Prince’s long-time lawyer has called the singer’s death a shock and disputed suggestions he had a drug addiction.
Prince was found dead in Paisley Park, his home and vast recording studio, in Chanhassen, Minnesota, on Thursday, at the age of 57.
A postmortem was conducted, but results will not be in for weeks. Police have said there was no indication of suicide.
The lawyer, L Londell McMillan, had known Prince for 25 years and was once his manager. He spoke to Prince the Sunday before Prince died. That was after Prince’s plane had made an emergency landing because the singer had a medical emergency. Prince assured McMillan he was fine.
“He said he was doing perfect,” McMillan recalled. “He said, ‘Okay, I’ll call you soon’.”
Celebrity website, TMZ, reported that Prince had been treated for an overdose of a powerful painkiller, while travelling home from concerts in Atlanta. The site reported that Prince’s plane made an emergency landing on April 15, in Moline, Illinois, where he was briefly admitted to hospital.
Prince had postponed concerts in Atlanta, citing an illness, but rescheduled and performed them on April 14.
Asked about the TMZ report, McMillan said that while Prince might have been in pain and might have taken medication from time to time, he was “not on any drugs that would be any cause for concern”.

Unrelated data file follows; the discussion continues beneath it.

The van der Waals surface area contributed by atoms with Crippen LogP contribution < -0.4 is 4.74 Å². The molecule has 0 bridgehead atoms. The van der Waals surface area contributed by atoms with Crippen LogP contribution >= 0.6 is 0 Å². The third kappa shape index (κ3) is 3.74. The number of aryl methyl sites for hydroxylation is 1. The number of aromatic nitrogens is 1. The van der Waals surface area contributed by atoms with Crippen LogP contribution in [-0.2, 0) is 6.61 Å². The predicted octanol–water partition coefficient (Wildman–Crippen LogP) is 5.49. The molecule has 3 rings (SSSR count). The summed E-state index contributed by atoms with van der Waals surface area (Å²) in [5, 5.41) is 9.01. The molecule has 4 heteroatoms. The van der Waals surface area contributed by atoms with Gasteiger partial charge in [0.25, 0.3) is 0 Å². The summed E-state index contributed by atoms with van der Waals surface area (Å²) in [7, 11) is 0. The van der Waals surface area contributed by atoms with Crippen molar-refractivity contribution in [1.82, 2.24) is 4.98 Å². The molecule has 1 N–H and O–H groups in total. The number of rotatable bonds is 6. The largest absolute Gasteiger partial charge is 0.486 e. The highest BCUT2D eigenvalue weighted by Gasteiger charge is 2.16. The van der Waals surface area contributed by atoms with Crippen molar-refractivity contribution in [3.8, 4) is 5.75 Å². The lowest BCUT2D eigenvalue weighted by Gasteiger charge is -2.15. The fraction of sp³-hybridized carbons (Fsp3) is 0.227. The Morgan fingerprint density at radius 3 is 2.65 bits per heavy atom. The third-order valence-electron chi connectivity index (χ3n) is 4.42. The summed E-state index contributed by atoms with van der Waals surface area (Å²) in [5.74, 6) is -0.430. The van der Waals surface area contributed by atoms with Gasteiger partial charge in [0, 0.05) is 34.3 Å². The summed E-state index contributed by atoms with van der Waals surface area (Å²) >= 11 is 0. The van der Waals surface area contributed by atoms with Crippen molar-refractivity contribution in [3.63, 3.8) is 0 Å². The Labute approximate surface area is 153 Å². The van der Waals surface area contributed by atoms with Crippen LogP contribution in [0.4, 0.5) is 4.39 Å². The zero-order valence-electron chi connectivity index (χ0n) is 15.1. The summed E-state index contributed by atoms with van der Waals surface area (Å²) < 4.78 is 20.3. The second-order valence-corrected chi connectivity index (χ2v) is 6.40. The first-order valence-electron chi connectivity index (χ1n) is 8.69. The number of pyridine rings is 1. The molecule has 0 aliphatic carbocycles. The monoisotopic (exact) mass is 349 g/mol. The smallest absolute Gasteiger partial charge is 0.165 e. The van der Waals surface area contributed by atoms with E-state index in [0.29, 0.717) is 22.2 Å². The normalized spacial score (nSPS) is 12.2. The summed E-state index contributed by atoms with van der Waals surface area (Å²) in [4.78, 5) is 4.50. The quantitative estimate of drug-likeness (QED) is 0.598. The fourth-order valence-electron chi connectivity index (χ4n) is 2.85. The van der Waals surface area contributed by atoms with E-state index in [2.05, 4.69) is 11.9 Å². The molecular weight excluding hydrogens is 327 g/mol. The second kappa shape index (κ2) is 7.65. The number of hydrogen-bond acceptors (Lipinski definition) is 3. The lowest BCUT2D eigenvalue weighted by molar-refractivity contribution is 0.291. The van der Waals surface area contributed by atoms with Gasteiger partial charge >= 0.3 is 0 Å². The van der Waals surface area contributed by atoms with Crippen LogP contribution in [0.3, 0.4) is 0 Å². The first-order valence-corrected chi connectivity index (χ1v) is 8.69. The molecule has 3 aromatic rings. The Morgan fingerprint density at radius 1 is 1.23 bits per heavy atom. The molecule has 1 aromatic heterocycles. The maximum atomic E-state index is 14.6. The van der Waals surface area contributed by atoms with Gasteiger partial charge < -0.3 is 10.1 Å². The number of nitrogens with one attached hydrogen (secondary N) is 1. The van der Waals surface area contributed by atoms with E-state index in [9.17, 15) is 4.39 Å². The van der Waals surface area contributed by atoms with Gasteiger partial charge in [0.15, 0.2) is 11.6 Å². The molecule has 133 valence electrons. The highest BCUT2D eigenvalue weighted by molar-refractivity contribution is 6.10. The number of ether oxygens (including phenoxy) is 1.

“People use medication. The question is: ‘are you on meds in a dangerous way’?” he said.
McMillan said that Prince, a vegan, was known for his clean lifestyle.
“Everybody who knows Prince knows he wasn’t walking around drugged-up,” Mr McMillan said. “That’s foolish. No one ever saw Prince and said ‘He looks high’. It wasn’t what he was about.”
McMillan also said Prince was in great spirits.
“Prince had an amazing life. He enjoyed life,” he said. “He had a lot of fun.”
McMillan, whose clients also included Michael Jackson, said he owed his career to Prince. He managed the star amid Prince’s battles with his label, Warner Bros Records. Prince credited him with coming up with the title The Artist, when Prince stopped using his name and took on a symbol, instead, as part of that battle.
“I’m shocked and overwhelmed,” McMillan said of Prince’s death.
He was among those present for a private and intimate memorial service at Paisley Park, on Saturday. Prince was cremated.
“It was very loving and special, solemn and very appreciative,” McMillan said. “I think he would have been proud of how we celebrated his life.”
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